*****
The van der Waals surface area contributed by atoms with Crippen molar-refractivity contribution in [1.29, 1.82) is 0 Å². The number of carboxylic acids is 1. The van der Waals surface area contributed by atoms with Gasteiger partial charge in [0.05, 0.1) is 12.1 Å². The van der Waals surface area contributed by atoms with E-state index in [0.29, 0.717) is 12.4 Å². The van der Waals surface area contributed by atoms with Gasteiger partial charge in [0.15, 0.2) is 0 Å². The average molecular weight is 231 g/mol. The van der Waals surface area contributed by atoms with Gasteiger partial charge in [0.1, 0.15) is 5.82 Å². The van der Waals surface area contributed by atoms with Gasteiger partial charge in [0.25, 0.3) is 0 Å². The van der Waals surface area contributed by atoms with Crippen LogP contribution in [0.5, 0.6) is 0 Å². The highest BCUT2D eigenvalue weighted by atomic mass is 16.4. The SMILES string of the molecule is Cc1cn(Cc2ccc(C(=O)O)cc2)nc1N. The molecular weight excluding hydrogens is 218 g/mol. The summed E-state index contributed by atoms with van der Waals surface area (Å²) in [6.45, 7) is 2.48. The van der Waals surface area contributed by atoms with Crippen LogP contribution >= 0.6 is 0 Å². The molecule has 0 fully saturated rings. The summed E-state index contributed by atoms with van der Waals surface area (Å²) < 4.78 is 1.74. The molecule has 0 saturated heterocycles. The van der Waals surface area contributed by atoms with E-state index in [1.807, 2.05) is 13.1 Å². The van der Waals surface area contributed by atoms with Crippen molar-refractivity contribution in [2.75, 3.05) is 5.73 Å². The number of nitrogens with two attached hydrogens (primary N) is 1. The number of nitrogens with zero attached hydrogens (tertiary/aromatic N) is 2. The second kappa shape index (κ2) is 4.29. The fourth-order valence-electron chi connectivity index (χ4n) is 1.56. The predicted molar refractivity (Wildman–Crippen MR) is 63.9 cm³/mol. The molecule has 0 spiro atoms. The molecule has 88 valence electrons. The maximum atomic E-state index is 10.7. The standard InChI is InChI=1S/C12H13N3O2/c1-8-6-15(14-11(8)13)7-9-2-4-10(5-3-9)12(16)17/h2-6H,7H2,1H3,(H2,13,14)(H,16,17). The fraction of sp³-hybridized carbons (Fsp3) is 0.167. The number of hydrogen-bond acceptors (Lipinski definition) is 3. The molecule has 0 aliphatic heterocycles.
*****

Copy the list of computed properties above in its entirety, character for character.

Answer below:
The van der Waals surface area contributed by atoms with Crippen molar-refractivity contribution in [1.29, 1.82) is 0 Å². The number of carboxylic acids is 1. The van der Waals surface area contributed by atoms with Gasteiger partial charge in [0.05, 0.1) is 12.1 Å². The van der Waals surface area contributed by atoms with E-state index in [0.29, 0.717) is 12.4 Å². The van der Waals surface area contributed by atoms with Gasteiger partial charge in [0.15, 0.2) is 0 Å². The average molecular weight is 231 g/mol. The van der Waals surface area contributed by atoms with Gasteiger partial charge in [0.1, 0.15) is 5.82 Å². The van der Waals surface area contributed by atoms with Gasteiger partial charge in [0.25, 0.3) is 0 Å². The van der Waals surface area contributed by atoms with Crippen LogP contribution in [0.5, 0.6) is 0 Å². The highest BCUT2D eigenvalue weighted by atomic mass is 16.4. The SMILES string of the molecule is Cc1cn(Cc2ccc(C(=O)O)cc2)nc1N. The molecular weight excluding hydrogens is 218 g/mol. The summed E-state index contributed by atoms with van der Waals surface area (Å²) in [6.45, 7) is 2.48. The van der Waals surface area contributed by atoms with Crippen LogP contribution >= 0.6 is 0 Å². The molecule has 0 fully saturated rings. The summed E-state index contributed by atoms with van der Waals surface area (Å²) < 4.78 is 1.74. The molecule has 0 saturated heterocycles. The van der Waals surface area contributed by atoms with E-state index in [1.807, 2.05) is 13.1 Å². The van der Waals surface area contributed by atoms with Crippen molar-refractivity contribution in [2.75, 3.05) is 5.73 Å². The number of nitrogens with two attached hydrogens (primary N) is 1. The number of nitrogens with zero attached hydrogens (tertiary/aromatic N) is 2. The second kappa shape index (κ2) is 4.29. The fourth-order valence-electron chi connectivity index (χ4n) is 1.56. The predicted molar refractivity (Wildman–Crippen MR) is 63.9 cm³/mol. The molecule has 0 spiro atoms. The molecule has 88 valence electrons. The maximum atomic E-state index is 10.7. The standard InChI is InChI=1S/C12H13N3O2/c1-8-6-15(14-11(8)13)7-9-2-4-10(5-3-9)12(16)17/h2-6H,7H2,1H3,(H2,13,14)(H,16,17). The fraction of sp³-hybridized carbons (Fsp3) is 0.167. The number of hydrogen-bond acceptors (Lipinski definition) is 3. The molecule has 0 aliphatic heterocycles.